The two top outside groups dedicated to winning control of the Senate have settled on Nevada as an early battleground ahead of next year’s midterm elections, launching a first wave of television spots that are airing this week.
One Nation, the nonprofit wing of the American Crossroads political action committee that backs Republican Senate candidates, began airing advertisements last week critical of Sen. Catherine Cortez MastoCatherine Marie Cortez MastoConservative group targeting Kelly, Hassan, Cortez Masto in multi-million-dollar ad blitz 91 House Dems call on Senate to expand immigration protections in Biden spending bill Historic immigration reform included in House-passed spending bill MORE (D-Nev.) and the Democratic reconciliation package.
“Speaker [Nancy] Pelosi and Sen. Cortez Masto are pushing a multitrillion-dollar spending spree, after spending trillions already,” a narrator intones. “It’ll cost you, with the largest tax increase in decades.”
Now the Senate Majority PAC, the chief Democratic outside group, will launch a new round of advertisements critical of Cortez Masto’s leading Republican rival, former Attorney General Adam Laxalt (R).
The Senate Majority PAC will spend about $764,000 on the advertisements, according to a media buyer watching the Nevada television market. The spot is critical of Laxalt’s positions on health care and the child tax credit.
“When COVID was crushing our economy, one leader went to work. Catherine Cortez Masto passed a common sense rescue plan for small businesses, tourism and schools,” the narrator says in the new ad. “But Adam Laxalt is standing in the way, opposing relief for Nevada’s economy.”
The Silver State is once again in the epicenter of a national fight for control of the Senate, six years after Cortez Masto won her seat by a narrow 2.5 point margin over then-Rep. Joe HeckJoseph (Joe) John HeckNevada becomes early Senate battleground Democratic poll finds Cortez Masto leading Laxalt by 4 points in Nevada Senate race Infighting grips Nevada Democrats ahead of midterms MORE (R) and two years after then-Rep. Jacky RosenJacklyn (Jacky) Sheryl RosenFirst openly transgender Miss USA contestant eliminated before round of 16 Senators call for Smithsonian Latino, women's museums to be built on National Mall America's clean energy future cannot stop at state lines MORE (D) ousted Sen. Dean HellerDean Arthur HellerNevada becomes early Senate battleground Nevada governor Sisolak injured in car accident, released from hospital Democrats brace for tough election year in Nevada MORE (R) by 5 percentage points.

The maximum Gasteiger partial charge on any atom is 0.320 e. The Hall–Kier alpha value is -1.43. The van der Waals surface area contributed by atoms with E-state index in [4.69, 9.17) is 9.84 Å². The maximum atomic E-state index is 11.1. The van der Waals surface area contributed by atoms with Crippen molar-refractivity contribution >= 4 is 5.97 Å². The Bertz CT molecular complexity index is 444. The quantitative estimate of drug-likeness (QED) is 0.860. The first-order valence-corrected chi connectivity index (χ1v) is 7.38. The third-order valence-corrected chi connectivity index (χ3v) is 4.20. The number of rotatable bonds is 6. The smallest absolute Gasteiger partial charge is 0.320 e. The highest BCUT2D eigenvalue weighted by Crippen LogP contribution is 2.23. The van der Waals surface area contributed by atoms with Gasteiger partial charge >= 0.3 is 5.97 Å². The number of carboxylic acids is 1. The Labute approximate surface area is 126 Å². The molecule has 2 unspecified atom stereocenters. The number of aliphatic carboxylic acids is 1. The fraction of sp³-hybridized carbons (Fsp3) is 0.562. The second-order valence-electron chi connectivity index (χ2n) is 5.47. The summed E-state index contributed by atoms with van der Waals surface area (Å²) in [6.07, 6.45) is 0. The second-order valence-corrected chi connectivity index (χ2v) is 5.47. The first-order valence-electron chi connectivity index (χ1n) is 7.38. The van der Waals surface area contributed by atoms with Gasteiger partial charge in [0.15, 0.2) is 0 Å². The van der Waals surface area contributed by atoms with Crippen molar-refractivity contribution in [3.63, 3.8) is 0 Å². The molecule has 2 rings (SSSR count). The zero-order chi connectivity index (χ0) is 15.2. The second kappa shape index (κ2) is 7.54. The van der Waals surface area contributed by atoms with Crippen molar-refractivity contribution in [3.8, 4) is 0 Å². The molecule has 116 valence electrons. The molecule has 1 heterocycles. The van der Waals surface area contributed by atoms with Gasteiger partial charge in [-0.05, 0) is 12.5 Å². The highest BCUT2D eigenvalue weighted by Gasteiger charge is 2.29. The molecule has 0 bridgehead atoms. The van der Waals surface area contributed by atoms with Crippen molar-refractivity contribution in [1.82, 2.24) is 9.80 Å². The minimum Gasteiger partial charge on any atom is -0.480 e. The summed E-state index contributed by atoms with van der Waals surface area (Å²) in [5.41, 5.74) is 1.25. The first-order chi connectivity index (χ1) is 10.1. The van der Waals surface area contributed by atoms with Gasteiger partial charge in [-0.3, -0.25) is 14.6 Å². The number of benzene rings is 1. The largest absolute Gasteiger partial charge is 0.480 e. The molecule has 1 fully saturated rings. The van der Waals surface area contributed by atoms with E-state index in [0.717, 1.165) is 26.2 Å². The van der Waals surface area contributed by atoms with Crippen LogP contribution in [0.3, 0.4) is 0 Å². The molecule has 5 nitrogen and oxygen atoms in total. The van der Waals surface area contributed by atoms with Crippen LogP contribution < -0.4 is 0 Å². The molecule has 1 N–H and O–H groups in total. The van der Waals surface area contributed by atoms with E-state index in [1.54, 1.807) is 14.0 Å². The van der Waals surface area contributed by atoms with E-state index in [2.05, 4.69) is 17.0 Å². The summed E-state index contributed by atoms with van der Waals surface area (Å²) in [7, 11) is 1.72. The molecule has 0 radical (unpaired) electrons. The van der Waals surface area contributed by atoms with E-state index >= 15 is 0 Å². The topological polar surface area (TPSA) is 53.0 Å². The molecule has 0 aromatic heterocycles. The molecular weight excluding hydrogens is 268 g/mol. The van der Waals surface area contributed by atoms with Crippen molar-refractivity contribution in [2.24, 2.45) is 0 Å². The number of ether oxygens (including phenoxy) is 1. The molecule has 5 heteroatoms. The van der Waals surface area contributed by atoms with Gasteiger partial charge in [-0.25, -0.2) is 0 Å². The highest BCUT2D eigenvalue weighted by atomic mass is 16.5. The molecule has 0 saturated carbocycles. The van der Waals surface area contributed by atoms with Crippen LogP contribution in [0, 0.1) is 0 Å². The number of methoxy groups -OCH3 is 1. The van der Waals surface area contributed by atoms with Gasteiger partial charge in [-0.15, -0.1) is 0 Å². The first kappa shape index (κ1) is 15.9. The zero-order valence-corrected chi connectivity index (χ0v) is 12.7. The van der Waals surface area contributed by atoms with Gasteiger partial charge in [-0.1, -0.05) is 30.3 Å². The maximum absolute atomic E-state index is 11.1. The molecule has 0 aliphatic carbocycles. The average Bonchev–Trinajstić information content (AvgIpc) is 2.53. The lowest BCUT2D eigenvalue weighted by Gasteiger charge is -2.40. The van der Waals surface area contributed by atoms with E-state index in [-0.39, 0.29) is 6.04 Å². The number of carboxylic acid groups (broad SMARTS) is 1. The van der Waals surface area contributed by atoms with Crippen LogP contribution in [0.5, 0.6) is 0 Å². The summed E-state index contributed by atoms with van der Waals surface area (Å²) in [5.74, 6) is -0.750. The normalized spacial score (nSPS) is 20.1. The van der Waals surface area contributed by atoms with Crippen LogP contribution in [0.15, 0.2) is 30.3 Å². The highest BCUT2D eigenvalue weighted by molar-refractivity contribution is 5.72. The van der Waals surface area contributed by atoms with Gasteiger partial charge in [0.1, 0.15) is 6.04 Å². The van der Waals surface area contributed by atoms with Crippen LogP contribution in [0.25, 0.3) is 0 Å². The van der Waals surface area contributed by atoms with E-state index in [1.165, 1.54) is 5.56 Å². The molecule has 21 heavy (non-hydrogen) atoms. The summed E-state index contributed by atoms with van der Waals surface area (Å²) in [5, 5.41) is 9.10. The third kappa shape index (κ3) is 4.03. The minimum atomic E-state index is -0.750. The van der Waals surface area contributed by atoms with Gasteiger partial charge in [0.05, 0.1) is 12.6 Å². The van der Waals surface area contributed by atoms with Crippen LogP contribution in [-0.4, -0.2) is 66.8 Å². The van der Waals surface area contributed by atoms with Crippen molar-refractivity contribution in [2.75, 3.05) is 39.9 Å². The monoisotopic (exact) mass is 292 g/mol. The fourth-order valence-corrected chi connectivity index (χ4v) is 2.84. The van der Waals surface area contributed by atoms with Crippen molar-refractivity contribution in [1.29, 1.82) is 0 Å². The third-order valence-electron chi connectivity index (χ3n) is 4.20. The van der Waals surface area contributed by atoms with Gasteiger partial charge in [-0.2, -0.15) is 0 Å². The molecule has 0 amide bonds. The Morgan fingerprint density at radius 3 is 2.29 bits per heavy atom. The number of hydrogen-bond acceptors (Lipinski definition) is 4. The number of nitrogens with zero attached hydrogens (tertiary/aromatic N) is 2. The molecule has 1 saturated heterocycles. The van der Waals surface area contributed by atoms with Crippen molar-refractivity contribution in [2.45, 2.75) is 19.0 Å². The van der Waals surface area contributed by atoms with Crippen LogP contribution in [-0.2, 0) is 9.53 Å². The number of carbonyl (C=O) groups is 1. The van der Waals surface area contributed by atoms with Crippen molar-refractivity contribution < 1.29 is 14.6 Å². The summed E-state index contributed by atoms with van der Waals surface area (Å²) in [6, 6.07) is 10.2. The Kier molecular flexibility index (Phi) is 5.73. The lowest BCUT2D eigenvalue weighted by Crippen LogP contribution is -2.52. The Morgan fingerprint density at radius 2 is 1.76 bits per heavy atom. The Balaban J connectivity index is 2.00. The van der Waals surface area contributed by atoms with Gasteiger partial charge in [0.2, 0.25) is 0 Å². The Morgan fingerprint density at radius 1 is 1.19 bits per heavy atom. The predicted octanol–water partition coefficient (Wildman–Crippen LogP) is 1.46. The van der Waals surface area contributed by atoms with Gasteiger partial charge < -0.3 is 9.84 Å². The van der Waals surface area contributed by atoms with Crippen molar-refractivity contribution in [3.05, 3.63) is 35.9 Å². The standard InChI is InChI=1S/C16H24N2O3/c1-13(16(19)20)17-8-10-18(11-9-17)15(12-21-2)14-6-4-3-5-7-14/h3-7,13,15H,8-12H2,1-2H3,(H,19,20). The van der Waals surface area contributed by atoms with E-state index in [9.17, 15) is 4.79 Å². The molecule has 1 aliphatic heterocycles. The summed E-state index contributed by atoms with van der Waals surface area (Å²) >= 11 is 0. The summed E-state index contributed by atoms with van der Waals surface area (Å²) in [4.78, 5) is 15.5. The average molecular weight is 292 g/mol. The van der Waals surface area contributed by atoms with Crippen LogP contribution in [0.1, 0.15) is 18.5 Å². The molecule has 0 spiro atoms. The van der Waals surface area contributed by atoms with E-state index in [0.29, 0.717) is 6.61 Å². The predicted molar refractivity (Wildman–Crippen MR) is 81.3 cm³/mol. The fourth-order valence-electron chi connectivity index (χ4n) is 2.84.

Democrats have made other gains too in a formerly red state; the party controls every statewide elected office except the Secretary of State’s office, and three of four congressional districts. Democratic presidential candidates have carried the state in every election since Barack ObamaBarack Hussein ObamaBiden on Bob Dole: 'among the greatest of the Greatest Generation' Moving beyond the era of American exceptionalism The bully who pulls the levers of Trump's mind never learns MORE won the White House in 2008.
But the blue tint of its officeholders masks a purple hue that still colors Nevada. A poll conducted late last month by the Democratic pollster and The Hill columnist Mark Mellman for The Nevada Independent, a nonpartisan outlet, found Cortez Masto leading Laxalt by just a 46 percent to 41 percent margin, well within the poll’s margin of error.